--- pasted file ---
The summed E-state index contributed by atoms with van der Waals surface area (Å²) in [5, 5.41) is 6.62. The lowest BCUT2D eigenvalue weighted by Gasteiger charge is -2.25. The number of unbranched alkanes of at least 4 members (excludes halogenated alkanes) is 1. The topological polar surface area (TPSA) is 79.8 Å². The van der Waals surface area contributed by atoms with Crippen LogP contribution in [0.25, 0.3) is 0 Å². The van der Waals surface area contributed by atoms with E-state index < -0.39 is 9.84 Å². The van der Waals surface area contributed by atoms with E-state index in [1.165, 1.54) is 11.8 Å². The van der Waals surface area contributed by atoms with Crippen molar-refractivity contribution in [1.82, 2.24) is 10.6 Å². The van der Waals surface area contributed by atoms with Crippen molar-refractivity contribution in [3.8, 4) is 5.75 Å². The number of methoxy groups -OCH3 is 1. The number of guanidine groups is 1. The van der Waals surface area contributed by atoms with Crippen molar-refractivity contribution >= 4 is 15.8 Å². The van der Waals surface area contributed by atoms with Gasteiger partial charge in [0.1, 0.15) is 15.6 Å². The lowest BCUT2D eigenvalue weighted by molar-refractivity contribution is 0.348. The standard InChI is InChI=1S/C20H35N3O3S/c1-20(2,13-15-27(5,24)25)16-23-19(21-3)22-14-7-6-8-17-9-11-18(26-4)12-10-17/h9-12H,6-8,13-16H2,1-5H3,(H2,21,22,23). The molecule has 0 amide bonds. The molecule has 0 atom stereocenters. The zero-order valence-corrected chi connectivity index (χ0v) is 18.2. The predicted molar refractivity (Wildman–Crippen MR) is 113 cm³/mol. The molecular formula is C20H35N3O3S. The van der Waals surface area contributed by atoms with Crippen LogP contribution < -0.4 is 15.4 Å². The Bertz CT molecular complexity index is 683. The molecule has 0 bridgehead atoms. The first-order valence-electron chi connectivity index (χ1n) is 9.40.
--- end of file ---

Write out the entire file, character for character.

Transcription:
The summed E-state index contributed by atoms with van der Waals surface area (Å²) in [5, 5.41) is 6.62. The lowest BCUT2D eigenvalue weighted by Gasteiger charge is -2.25. The number of unbranched alkanes of at least 4 members (excludes halogenated alkanes) is 1. The topological polar surface area (TPSA) is 79.8 Å². The van der Waals surface area contributed by atoms with Crippen LogP contribution in [0.25, 0.3) is 0 Å². The van der Waals surface area contributed by atoms with E-state index < -0.39 is 9.84 Å². The van der Waals surface area contributed by atoms with E-state index in [1.165, 1.54) is 11.8 Å². The van der Waals surface area contributed by atoms with Crippen molar-refractivity contribution in [1.82, 2.24) is 10.6 Å². The van der Waals surface area contributed by atoms with Crippen molar-refractivity contribution in [3.8, 4) is 5.75 Å². The number of methoxy groups -OCH3 is 1. The number of guanidine groups is 1. The van der Waals surface area contributed by atoms with Crippen molar-refractivity contribution >= 4 is 15.8 Å². The van der Waals surface area contributed by atoms with Gasteiger partial charge in [0.1, 0.15) is 15.6 Å². The lowest BCUT2D eigenvalue weighted by molar-refractivity contribution is 0.348. The standard InChI is InChI=1S/C20H35N3O3S/c1-20(2,13-15-27(5,24)25)16-23-19(21-3)22-14-7-6-8-17-9-11-18(26-4)12-10-17/h9-12H,6-8,13-16H2,1-5H3,(H2,21,22,23). The molecule has 0 amide bonds. The molecule has 0 atom stereocenters. The zero-order valence-corrected chi connectivity index (χ0v) is 18.2. The predicted molar refractivity (Wildman–Crippen MR) is 113 cm³/mol. The molecular formula is C20H35N3O3S. The van der Waals surface area contributed by atoms with Crippen LogP contribution < -0.4 is 15.4 Å². The Bertz CT molecular complexity index is 683. The molecule has 0 bridgehead atoms. The first-order valence-electron chi connectivity index (χ1n) is 9.40.